- The Washington Times - Monday, April 15, 2002

Three members of the Ray family walked out of a 7-Eleven in New Carrollton yesterday with two tickets and high hopes for tomorrow's Big Game drawing.
Sandra Ray, her son Darnell Ray and his daughter Kieara dreamed of the opportunities $300 million would provide.
"I would give my son half and give money to my granddaughter so I would know she would always be taken care of a lot of money to my family," said Mrs. Ray, 49.
"What would I buy for myself? A beautiful mansion complete with a swimming pool, a brand new car, a Mercedes and BMW."
"How about a bodyguard?" Mr. Ray, 33, asked his mother.
"Definitely a bodyguard."
"A butler?"
"Of course, the house will come with butlers."
"A limousine?" asked Kieara, 10.
"I won't need one, but I will do a lot of traveling," Mrs. Ray told her granddaughter.
Friday night's Big Game drawing with a jackpot of $220 million failed to produce a winning ticket.
Tomorrow's jackpot is estimated to be $300 million.
The $300 million jackpot will be the second-largest in Big Game history, which is played in seven states, including Maryland and Virginia. The biggest and a U.S. record was $363 million, split by two winners in May 2000.
"When I win that's when I win first and foremost I will open a drug and alcohol rehabilitation center, and then I'd get into real estate, give money to my family and finally put money in the bank," Mr. Ray said outside the 7-Eleven on Annapolis Road.
"I would go shopping and then would give money to my family," said Kieara, who is not old enough to buy her own ticket.
"How much would you give me?" asked her grandmother.
"Oh, at least $300," Kieara said. "I would buy a hotel and let my friends come over for a sleepover, and then I'd go to the movies."
"That's it?" Mrs. Ray said.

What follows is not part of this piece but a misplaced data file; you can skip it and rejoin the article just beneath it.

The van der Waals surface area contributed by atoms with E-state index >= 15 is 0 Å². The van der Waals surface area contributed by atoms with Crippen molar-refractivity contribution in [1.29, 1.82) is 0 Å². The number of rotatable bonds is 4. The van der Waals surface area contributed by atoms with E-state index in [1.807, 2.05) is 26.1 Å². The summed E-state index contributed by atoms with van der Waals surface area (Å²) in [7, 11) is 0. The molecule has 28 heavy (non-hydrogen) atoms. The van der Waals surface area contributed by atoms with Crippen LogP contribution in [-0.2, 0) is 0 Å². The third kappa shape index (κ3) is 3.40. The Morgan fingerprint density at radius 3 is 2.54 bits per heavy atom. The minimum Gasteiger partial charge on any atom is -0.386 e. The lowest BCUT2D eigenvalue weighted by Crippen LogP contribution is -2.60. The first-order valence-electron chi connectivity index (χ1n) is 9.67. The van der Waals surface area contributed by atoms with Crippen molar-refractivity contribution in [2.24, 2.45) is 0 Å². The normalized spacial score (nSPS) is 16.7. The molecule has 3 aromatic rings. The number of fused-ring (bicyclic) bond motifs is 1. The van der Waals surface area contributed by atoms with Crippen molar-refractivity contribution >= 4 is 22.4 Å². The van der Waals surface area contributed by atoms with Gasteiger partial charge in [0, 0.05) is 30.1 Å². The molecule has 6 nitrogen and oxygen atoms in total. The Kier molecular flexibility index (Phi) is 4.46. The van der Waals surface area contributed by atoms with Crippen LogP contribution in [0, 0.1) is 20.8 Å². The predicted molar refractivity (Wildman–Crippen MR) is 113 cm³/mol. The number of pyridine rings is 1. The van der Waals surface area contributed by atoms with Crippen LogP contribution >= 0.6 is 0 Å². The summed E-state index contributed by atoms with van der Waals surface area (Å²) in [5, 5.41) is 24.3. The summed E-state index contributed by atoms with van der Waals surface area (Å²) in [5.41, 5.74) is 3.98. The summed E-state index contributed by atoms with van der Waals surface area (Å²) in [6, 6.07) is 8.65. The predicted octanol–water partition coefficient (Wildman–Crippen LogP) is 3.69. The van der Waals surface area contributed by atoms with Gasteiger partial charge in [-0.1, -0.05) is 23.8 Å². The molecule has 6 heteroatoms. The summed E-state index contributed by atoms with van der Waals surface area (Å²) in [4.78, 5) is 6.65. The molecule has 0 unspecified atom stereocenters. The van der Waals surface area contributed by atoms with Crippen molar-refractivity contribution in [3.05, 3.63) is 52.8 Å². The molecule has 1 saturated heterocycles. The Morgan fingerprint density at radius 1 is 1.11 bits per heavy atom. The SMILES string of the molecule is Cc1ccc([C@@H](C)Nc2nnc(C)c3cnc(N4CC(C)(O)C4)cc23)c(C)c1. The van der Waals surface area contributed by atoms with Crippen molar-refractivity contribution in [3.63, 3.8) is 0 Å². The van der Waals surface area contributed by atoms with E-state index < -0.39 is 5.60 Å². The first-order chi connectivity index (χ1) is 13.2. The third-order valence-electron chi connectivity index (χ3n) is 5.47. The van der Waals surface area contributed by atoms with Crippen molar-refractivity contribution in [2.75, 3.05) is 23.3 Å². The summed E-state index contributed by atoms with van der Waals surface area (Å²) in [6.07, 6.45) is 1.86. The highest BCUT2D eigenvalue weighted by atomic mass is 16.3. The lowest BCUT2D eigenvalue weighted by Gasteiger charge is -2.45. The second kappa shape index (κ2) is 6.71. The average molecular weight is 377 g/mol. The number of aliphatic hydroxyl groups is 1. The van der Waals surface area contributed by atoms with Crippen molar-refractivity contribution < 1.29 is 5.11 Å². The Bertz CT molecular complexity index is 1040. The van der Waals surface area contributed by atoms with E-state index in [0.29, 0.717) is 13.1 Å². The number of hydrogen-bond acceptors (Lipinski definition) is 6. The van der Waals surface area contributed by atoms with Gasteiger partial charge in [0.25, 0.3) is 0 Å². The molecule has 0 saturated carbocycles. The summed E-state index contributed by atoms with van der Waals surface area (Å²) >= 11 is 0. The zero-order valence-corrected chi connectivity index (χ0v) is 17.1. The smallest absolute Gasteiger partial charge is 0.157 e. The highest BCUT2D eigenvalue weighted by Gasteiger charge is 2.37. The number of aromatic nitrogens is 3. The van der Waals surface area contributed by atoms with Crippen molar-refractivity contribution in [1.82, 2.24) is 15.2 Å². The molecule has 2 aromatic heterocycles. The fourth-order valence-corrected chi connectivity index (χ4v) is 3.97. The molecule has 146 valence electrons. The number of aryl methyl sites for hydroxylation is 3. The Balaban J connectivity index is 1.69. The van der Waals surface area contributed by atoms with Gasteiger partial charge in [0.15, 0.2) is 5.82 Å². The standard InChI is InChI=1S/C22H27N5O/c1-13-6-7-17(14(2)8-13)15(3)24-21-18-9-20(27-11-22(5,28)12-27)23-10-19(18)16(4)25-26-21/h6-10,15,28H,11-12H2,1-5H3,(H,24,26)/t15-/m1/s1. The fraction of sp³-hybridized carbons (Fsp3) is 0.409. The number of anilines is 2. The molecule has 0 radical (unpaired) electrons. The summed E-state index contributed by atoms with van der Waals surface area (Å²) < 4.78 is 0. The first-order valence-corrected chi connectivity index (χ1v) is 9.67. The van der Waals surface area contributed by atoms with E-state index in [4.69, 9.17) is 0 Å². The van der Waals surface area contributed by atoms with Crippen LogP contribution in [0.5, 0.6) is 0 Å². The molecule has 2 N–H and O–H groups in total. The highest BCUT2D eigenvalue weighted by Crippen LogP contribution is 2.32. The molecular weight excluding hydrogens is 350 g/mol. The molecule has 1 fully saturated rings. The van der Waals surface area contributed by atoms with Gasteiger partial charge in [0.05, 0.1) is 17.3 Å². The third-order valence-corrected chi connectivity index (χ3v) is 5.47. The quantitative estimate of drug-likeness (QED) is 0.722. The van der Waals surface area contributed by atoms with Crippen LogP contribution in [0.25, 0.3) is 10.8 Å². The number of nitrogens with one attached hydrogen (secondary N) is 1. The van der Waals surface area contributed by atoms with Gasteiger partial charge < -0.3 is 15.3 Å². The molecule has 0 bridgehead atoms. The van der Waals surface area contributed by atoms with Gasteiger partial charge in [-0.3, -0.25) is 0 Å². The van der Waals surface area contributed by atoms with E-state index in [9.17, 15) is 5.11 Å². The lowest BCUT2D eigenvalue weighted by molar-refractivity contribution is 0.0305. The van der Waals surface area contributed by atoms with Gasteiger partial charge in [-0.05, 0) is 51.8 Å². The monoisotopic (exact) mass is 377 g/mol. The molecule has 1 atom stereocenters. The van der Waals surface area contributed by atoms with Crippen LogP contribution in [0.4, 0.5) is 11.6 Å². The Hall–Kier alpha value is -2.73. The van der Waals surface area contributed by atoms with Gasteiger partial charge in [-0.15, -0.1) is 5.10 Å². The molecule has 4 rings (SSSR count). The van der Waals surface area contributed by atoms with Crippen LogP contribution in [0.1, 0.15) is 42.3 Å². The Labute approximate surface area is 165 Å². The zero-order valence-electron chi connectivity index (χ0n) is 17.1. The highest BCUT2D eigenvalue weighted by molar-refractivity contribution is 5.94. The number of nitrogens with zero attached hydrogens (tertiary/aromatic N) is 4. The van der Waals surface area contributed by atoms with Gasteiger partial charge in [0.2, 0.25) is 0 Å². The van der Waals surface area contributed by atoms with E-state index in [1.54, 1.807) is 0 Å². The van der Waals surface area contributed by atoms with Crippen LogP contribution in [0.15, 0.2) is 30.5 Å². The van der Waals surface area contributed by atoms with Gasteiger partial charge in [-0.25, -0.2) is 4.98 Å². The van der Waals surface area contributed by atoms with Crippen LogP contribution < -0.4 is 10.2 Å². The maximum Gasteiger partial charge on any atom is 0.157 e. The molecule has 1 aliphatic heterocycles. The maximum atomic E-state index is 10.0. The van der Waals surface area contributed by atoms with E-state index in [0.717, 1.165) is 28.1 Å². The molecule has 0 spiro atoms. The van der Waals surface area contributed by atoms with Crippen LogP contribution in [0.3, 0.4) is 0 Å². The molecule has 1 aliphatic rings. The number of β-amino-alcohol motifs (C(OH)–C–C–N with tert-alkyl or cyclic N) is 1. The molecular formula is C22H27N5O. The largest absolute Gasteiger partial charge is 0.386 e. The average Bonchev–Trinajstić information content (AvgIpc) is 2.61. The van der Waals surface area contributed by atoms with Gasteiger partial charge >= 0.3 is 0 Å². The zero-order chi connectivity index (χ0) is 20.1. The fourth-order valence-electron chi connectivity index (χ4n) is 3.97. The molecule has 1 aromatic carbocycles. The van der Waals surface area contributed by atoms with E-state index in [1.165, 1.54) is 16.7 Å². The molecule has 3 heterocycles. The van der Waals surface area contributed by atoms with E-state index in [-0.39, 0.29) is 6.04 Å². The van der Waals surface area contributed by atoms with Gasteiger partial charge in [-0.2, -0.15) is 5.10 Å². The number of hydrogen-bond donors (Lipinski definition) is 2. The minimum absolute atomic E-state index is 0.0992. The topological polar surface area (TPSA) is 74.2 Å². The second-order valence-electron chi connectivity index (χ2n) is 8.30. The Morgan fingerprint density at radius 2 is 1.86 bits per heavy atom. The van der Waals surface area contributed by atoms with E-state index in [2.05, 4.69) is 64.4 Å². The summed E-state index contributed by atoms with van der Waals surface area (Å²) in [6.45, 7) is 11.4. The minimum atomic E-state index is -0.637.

In addition to regular lottery customers, the huge jackpot has captured the fancy of others willing to spend a few dollars to make sure they have a chance even a 1 in 76 million chance at winning enough money to live their dream life.
Alexandria resident Tom Walter, 30, an MCI employee and part-time carpenter, is one such dreamer.
"I don't know why I don't buy them when it's $3 million $3 million would be just as good as $300 million for me. It's just that I feel like I have to buy a ticket now," he said.
Mr. Walter has put $5 into his office pool, which now has 100 tickets, and he has bought two additional tickets, one with numbers he chose and one with numbers picked by the computer, for the last two drawings.
"If I won I'd buy an RV right away and drive around the country," said Mr. Walter. "I'd give my family money to pay off all their debts and I'd put the rest in the bank and wait three weeks until I knew what I wanted to do with it."
The winning numbers drawn Friday night were 6, 13, 14, 17 and 41, and the Big Money Ball was 6. Forty-four players did manage to match five numbers, but not the Big Money Ball, to win $150,000 each.
Next month, the game will add New York and Ohio, making the odds even longer and changing the name to Mega Millions. Promotions for the new game have advertised potential jackpots as big as $500 million.

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